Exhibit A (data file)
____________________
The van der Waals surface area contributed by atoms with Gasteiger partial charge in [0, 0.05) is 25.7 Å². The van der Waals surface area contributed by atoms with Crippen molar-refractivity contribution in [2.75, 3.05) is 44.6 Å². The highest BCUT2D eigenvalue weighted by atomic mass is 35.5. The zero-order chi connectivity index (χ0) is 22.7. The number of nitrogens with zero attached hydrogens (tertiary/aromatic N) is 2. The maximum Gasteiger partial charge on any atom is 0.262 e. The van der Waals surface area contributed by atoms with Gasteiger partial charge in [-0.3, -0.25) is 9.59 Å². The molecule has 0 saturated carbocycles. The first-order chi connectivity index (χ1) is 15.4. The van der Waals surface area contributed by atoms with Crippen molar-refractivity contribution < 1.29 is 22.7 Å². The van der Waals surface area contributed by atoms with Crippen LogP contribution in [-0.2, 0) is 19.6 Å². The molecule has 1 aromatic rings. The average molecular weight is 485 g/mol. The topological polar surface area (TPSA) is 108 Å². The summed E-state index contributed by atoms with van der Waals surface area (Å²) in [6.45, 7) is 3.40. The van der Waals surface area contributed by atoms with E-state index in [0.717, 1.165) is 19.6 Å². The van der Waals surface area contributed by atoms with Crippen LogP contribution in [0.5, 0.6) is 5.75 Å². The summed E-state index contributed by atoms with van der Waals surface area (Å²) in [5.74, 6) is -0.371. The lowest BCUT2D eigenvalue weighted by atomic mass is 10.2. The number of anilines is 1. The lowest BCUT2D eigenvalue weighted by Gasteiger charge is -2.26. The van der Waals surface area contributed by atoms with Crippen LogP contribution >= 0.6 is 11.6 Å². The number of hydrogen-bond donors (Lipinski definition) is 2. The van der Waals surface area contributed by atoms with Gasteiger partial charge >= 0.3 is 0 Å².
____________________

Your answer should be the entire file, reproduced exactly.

The van der Waals surface area contributed by atoms with Gasteiger partial charge in [0, 0.05) is 25.7 Å². The van der Waals surface area contributed by atoms with Crippen molar-refractivity contribution in [2.75, 3.05) is 44.6 Å². The highest BCUT2D eigenvalue weighted by atomic mass is 35.5. The zero-order chi connectivity index (χ0) is 22.7. The number of nitrogens with zero attached hydrogens (tertiary/aromatic N) is 2. The maximum Gasteiger partial charge on any atom is 0.262 e. The van der Waals surface area contributed by atoms with Gasteiger partial charge in [-0.3, -0.25) is 9.59 Å². The molecule has 0 saturated carbocycles. The first-order chi connectivity index (χ1) is 15.4. The van der Waals surface area contributed by atoms with Crippen molar-refractivity contribution < 1.29 is 22.7 Å². The van der Waals surface area contributed by atoms with Crippen LogP contribution in [-0.2, 0) is 19.6 Å². The molecule has 1 aromatic rings. The average molecular weight is 485 g/mol. The topological polar surface area (TPSA) is 108 Å². The summed E-state index contributed by atoms with van der Waals surface area (Å²) in [6.45, 7) is 3.40. The van der Waals surface area contributed by atoms with E-state index in [0.717, 1.165) is 19.6 Å². The van der Waals surface area contributed by atoms with Crippen LogP contribution in [0.5, 0.6) is 5.75 Å². The summed E-state index contributed by atoms with van der Waals surface area (Å²) in [5.74, 6) is -0.371. The lowest BCUT2D eigenvalue weighted by atomic mass is 10.2. The number of anilines is 1. The lowest BCUT2D eigenvalue weighted by Gasteiger charge is -2.26. The van der Waals surface area contributed by atoms with Crippen LogP contribution >= 0.6 is 11.6 Å². The number of hydrogen-bond donors (Lipinski definition) is 2. The van der Waals surface area contributed by atoms with Gasteiger partial charge >= 0.3 is 0 Å².